I think the agreement to ban chemical weapons was an achievement, even though it did not prevent many other (or even worse) evils. Violating that agreement should bring condemnation and punishment. If Bashar Assad can use chemical weapons with impunity, that is a sad day. I don’t think a meaningful punishment would have to end Assad’s regime, any more than a punishment for robbery must so bad that no one ever robs again.

Nevertheless, a legalistic framework does not support the US and allies bombing Syrian military installations. That is because:

1. The punishment would not fall on the perpetrators. We talk about “bombing Syria” or even “bombing Assad.” We would actually kill individual human beings who were present in Syria when the bombs dropped. Bashar Assad is very unlikely to be one of those individuals, and “Syria” is not something that can suffer. Using these proper names is a disingenuous form of synecdoche. The more accurate sentence would be: “Assad ordered chemical weapons to be used, so we must kill some other people.” Put that way, it is a clear injustice.

2. The punishers would not have standing to judge. It is deeply unfortunate that the UN won’t decide to punish Bashar Assad for using chemical weapons. But it won’t, and unilateral action by the US would not restore the principle of rule of law. It is as if A robbed B’s store, the police did nothing, and so C beat up A. That is not an advance for justice. C’s beating up A could have positive consequences. For instance, it might cause A to cease robbing people. But once we are in the realm of weighing consequences, the calculus probably does not favor a US bombing campaign in Syria.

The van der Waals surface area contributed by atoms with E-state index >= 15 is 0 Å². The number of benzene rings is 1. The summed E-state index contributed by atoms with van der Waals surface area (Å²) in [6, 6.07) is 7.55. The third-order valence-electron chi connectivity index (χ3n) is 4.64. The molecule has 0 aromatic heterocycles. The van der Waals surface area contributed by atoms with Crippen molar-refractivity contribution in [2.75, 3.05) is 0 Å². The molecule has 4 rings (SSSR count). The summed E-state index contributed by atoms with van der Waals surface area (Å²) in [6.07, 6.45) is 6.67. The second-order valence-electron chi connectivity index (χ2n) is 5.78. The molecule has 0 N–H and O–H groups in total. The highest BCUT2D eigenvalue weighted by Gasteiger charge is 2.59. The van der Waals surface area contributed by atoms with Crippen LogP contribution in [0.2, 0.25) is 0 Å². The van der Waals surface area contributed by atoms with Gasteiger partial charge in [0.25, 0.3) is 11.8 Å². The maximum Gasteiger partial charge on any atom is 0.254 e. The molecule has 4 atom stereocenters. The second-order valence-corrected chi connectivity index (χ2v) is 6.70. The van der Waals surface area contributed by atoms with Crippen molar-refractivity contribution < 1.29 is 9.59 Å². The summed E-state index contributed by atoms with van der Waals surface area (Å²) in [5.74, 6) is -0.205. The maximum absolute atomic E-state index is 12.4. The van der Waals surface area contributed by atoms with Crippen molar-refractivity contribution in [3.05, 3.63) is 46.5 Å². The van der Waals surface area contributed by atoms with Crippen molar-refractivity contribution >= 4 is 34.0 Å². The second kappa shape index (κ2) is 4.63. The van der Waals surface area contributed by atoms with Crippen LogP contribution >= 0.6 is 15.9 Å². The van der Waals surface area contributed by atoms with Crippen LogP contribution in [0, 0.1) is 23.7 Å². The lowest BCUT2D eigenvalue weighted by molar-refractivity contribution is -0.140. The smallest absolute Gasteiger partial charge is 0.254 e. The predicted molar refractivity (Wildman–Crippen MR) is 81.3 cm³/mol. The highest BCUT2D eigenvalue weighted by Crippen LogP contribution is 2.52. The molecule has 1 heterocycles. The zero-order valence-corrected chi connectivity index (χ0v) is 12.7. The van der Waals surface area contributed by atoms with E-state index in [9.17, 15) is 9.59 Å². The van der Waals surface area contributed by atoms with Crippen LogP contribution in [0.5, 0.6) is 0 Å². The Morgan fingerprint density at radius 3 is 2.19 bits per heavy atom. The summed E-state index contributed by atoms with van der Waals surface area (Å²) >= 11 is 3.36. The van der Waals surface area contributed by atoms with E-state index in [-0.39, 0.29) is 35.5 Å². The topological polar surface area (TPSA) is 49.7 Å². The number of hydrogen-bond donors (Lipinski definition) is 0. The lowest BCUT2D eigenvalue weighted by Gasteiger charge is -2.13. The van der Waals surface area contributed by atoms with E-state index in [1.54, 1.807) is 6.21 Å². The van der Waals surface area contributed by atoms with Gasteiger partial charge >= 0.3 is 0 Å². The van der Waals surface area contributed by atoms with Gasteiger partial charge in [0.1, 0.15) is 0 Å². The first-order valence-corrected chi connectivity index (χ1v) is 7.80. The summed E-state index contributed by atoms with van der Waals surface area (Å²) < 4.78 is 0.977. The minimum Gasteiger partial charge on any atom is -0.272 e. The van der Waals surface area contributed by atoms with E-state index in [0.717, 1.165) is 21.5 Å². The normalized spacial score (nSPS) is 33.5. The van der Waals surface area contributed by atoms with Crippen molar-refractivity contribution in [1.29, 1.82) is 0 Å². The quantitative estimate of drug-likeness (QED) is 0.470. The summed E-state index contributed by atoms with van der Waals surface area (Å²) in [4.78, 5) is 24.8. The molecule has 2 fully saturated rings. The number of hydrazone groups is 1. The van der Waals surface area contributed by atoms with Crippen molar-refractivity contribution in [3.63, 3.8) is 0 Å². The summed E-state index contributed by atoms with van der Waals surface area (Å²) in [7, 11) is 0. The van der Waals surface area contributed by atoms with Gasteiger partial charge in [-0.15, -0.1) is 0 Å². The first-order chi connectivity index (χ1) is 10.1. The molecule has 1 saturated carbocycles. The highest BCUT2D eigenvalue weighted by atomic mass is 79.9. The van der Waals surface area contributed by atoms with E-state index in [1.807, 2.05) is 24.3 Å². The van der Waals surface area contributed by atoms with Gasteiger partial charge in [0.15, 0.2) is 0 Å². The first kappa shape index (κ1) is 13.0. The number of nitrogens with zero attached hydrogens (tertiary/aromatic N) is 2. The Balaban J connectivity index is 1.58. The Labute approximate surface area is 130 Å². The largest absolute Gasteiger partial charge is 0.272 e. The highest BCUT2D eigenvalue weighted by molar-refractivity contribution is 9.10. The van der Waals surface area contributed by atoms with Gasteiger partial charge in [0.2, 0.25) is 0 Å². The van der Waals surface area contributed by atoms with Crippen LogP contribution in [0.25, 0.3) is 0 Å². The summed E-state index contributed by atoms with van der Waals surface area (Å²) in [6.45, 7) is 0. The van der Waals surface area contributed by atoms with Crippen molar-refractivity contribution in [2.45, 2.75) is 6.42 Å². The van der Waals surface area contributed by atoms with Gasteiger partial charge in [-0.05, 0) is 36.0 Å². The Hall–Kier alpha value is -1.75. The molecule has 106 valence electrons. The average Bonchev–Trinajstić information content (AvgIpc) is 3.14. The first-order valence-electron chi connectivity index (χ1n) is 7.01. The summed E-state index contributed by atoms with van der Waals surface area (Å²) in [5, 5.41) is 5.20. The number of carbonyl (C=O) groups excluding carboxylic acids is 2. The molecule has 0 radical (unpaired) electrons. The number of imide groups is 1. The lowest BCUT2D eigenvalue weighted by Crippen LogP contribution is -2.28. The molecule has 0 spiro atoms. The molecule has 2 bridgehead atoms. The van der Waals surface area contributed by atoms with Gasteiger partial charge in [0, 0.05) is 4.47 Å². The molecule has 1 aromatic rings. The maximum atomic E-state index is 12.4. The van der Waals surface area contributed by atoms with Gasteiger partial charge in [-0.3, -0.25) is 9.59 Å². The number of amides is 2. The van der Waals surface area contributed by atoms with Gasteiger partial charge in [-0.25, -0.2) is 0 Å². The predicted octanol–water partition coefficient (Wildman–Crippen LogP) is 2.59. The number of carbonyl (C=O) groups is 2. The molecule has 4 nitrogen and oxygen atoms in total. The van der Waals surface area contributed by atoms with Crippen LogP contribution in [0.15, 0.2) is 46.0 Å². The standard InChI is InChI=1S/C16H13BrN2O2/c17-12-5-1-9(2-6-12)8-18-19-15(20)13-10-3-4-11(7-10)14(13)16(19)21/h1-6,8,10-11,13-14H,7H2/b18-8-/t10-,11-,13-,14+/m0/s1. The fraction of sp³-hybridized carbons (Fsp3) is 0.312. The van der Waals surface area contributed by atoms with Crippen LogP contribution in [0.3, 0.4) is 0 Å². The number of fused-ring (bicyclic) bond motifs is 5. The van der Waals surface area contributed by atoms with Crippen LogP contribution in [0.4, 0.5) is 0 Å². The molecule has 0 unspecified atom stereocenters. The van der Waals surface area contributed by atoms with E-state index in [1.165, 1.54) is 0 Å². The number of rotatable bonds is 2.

3. The expressive aspect of the case would be ambiguous. What norms would a US-led bombing campaign express? Never use poison gas? (Maybe.) Go ahead and use poison gas because the cost is not very high? (Perhaps.) The US and European countries that previously ruled the Middle East can bomb anyone they like? (Maybe.) The expressive function of the law requires very carefully designed expressive institutions, such as public jury trials in courts of law. Otherwise, the act of A punishing B just looks like violence.

In short, the best argument for a bombing campaign in Syria is legalistic, but it fails.

marijuana legalization is not a youth issue

Because we study young people, I am always being asked questions about marijuana legalization that presume it would be popular among youth–and could even boost their interest in politics. I’ve been skeptical because I have never seen a survey of issue priorities in which marijuana has even made the list; and young activists rarely mention it. (Some talk about the incarceration crisis, but that is a bigger topic.)

Fortunately, the American National Election Study gives us some actual data. It asked people immediately after the 2012 election whether they favored legalizing marijuana. That proposal was fairly popular, although support did not exceed 50%, and it was not especially a youth issue.

Ages 18-29 Ages 30+
Yes, it should be legal 41.8 42
No, it should not be legal 30.7 32.7
Won’t say 27.5 25.3

The differences by age are inconsequential.

on vacation

I am obsessive about posting here every work day, as I have done since early in 2003. This week and next represent an ambiguous case, however. I’m away from the office and not working full-time, but also not completely “off.” I think I will stay off the blog to maximize rest time. Back around 8/28.